This site is entirely user-supported. See how you can help.
Street View is the best available vantage point looking, if possible, towards the location of the building. In some locations, Street View may not give a view of the actual building, or may not be available at all. Where it is not available, the satellite view is shown instead.
Latitude: 53.2438 / 53°14'37"N
Longitude: -1.7014 / 1°42'5"W
OS Eastings: 420021
OS Northings: 371910
OS Grid: SK200719
Mapcode National: GBR JZKX.FW
Mapcode Global: WHCD0.TQZK
Entry Name: Church of St Giles
Listing Date: 12 July 1967
Source: Historic England
Source ID: 1109899
English Heritage Legacy ID: 80913
Location: Great Longstone, Derbyshire Dales, Derbyshire, DE45
District: Derbyshire Dales
Civil Parish: Great Longstone
Traditional County: Derbyshire
Lieutenancy Area (Ceremonial County): Derbyshire
Church of England Parish: Longstone St Giles
Church of England Diocese: Derby
SK 27 SW PARISH OF GREAT LONGSTONE CHURCH LANE
4/2 (West Side)
12.7.67 Church of St Giles
Church. C13, C14, C16 and 1871-3 by Richard Norman Shaw. Rubble limestone with
gritstone dressings and quoins. Lead roofs with coped gables and plain parapets.
Stone slate roof to porch. West tower, nave with aisles and south porch, and
chancel. Tower of three stages with low attached building to north, the stages
divided by a chamfer and string course. West face has a trefoiled ogee lancet and
2-light Perp bell-openings. The south face has a 2-light recessed and chamfered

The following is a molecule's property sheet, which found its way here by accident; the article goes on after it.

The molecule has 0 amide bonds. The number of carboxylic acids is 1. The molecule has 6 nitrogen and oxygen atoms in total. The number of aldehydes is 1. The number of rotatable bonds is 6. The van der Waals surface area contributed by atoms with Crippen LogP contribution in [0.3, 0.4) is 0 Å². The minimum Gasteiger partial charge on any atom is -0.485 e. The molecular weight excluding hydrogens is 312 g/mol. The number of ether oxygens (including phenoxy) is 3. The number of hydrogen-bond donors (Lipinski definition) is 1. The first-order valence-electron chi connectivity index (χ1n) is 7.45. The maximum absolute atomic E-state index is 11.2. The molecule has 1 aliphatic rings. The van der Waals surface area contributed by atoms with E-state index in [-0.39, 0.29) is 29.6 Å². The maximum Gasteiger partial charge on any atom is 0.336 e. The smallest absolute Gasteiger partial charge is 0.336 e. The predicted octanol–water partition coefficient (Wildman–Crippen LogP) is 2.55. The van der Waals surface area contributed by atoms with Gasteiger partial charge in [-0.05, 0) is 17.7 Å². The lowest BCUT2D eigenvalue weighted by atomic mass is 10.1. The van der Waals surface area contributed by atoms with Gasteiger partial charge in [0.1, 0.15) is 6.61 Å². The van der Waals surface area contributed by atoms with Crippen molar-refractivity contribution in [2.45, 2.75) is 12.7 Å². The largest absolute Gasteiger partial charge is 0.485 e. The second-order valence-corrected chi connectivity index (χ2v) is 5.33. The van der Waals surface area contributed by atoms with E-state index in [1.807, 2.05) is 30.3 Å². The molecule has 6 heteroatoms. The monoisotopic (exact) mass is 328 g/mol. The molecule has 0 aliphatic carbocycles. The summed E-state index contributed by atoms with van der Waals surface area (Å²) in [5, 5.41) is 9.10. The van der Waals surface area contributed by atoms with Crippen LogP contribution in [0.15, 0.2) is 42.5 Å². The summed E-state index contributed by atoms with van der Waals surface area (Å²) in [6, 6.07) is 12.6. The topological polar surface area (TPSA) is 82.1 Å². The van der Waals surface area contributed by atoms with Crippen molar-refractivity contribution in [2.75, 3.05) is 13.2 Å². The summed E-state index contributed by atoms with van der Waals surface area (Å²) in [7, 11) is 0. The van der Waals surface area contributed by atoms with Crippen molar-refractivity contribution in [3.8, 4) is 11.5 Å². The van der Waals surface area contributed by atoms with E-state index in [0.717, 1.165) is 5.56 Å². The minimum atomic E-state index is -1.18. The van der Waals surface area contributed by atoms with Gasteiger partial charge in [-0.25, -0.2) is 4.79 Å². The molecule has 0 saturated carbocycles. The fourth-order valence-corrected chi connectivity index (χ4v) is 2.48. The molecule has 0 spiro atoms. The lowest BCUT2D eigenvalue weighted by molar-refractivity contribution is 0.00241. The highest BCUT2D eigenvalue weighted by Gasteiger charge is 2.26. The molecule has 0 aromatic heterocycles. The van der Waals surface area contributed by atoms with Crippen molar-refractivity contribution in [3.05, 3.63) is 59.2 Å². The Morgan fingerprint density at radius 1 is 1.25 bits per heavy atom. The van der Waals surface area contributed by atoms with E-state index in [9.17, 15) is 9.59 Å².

mullioned bell-opening at the top of the second stage and a similar 2-light opening
immediately above. Single light opening above, obscured by a clock face. North
face has a similar 2-light opening and single light above. East face has a single
light opening and a clock face. Crenellated parapet and four crocketed pinnacles.
The tower top was rebuilt in 1872-3. Nave and clerestory have plain round-headed
windows of C16 or C17 type. The clerestory has five pairs and the south aisle has
a 2-light, a 4-light and a 2-light. The north aisle has two single and a pair
of C13 lancets. Gabled south porch with C13 porch entrance with double chamfered
arch, chamfered responds and moulded imposts. Single chamfered south door with
hoodmould. Chancel has, to south, a low priest's doorway flanked on each side by
deeply set 2-light windows under flat heads. Cusped ogee tracery. One similar
window to north. 5-light east window with panel tracery. The chancel windows and
north vestry are by Norman Shaw. Interior has six-bay arcades with octagonal piers
and abaci and double chamfered arches. Similar C19 chancel arch with nailhead in
the abaci. Double chamfered tower arch dying into the imposts. Excellently
preserved C15 or early C16 roofs in nave, aisles and chancel. Nave and chancel have
common rafter roofs with arched braces. Moulded principal rafters and purlins with
carved bosses at the inter-sections. Lean-to aisle roofs also with moulded beams
and bosses. Perp parclose screen in the south aisle. Pews, choir stalls, organ
case, all by Shaw. Marble pulpit, octagonal font with cover, also by Shaw.
Stained glass, east window 1873 and north aisle windows by Heaton, Butler and Bayne.
Three windows in the south aisle dated 1897, 1908 and 1907 designed by Shaw and
executed by Heaton, Butler & Bayne. Another south aisle window dated 1887. Brass
to Rowland Eyre 1624 in South Chapel. Brass eagle lectern dated 1892. In the nave
are two hatchments either side of the chancel arch and three more over the tower
arch. At the west end of the south aisle are two charity boards dated 1838.
Listing NGR: SK2002171910
This text is from the original listing, and may not necessarily reflect the current setting of the building.
Other nearby listed buildings